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Old 07-03-2014, 09:30 AM
malau (David)
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Hard to put a star or planet in CCD camera?

Hi All,

I am having difficulty about make the star/planet in the CCD fov (if I used the correct term). Sometimes it just really a pain to do it even I cal. my eyepiece and finder scope...

any tips or tricks I can try?

Many thanks

btw I am using EQ3-2 mount and have 2 and 5x barlow...
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  #2  
Old 07-03-2014, 09:37 AM
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Amaranthus (Barry)
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Start on as high a resolution as possible, get the planet in position, then switch to an appropriate resolution that frames the planet as you want it.
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Old 07-03-2014, 04:31 PM
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Camelopardalis (Dunk)
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I'm experimenting with using an eyepiece with a similar focal length to the ccd and eyeballing it first, then swapping the eyepiece for the ccd... but I'm sure there must be easier ways
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Old 07-03-2014, 04:46 PM
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Spookyer (Brett)
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If you have a finder and have it well aligned then you can use that. That should get you close enough to see it on the ccd image. Then you just move the scope slightly to frame your shot.
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Old 07-03-2014, 07:35 PM
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pdalek (Patrick)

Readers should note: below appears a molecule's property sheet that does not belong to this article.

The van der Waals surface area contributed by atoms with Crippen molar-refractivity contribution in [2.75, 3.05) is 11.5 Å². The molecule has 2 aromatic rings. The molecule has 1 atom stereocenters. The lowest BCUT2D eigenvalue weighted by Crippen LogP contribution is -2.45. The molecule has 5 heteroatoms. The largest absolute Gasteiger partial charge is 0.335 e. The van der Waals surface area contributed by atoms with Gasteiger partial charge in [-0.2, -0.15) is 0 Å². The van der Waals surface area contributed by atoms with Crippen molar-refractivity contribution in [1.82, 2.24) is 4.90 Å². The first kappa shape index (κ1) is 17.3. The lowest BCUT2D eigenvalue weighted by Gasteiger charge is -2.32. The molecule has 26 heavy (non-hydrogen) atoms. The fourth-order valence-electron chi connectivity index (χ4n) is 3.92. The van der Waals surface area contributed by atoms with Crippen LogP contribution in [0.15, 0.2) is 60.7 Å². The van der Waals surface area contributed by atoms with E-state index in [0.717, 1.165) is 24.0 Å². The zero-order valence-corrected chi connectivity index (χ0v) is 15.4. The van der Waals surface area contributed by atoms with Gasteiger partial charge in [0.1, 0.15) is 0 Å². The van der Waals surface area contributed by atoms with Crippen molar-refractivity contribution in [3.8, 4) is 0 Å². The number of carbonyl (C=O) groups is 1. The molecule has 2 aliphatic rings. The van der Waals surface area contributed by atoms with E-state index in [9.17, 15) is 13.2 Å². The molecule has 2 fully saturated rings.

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I guess you are using the NexImage 5 - small sensor.
First you need to set up the finder. This will then get you fairly close.
Pull the camera out and look through the scope from about 1/2 - 1 arm length.
You will easily see if a bright star or planet in a bit off centre.
Align and replace camera.
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Old 07-03-2014, 08:11 PM
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rogerco (Roger)
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I set up during the late afternoon. Make sure the camera is working. I use a red dot finder so I then focus on a telegraph pole that is on the horizon about two kilometres away. Then I adjust the red dot finder to point at the same spot.

If the object is far enough away it should be close enough to infinity so you then don't touch the focus until night time and you should be pretty right.

Good luck
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Old 08-03-2014, 07:59 AM
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Shiraz (Ray)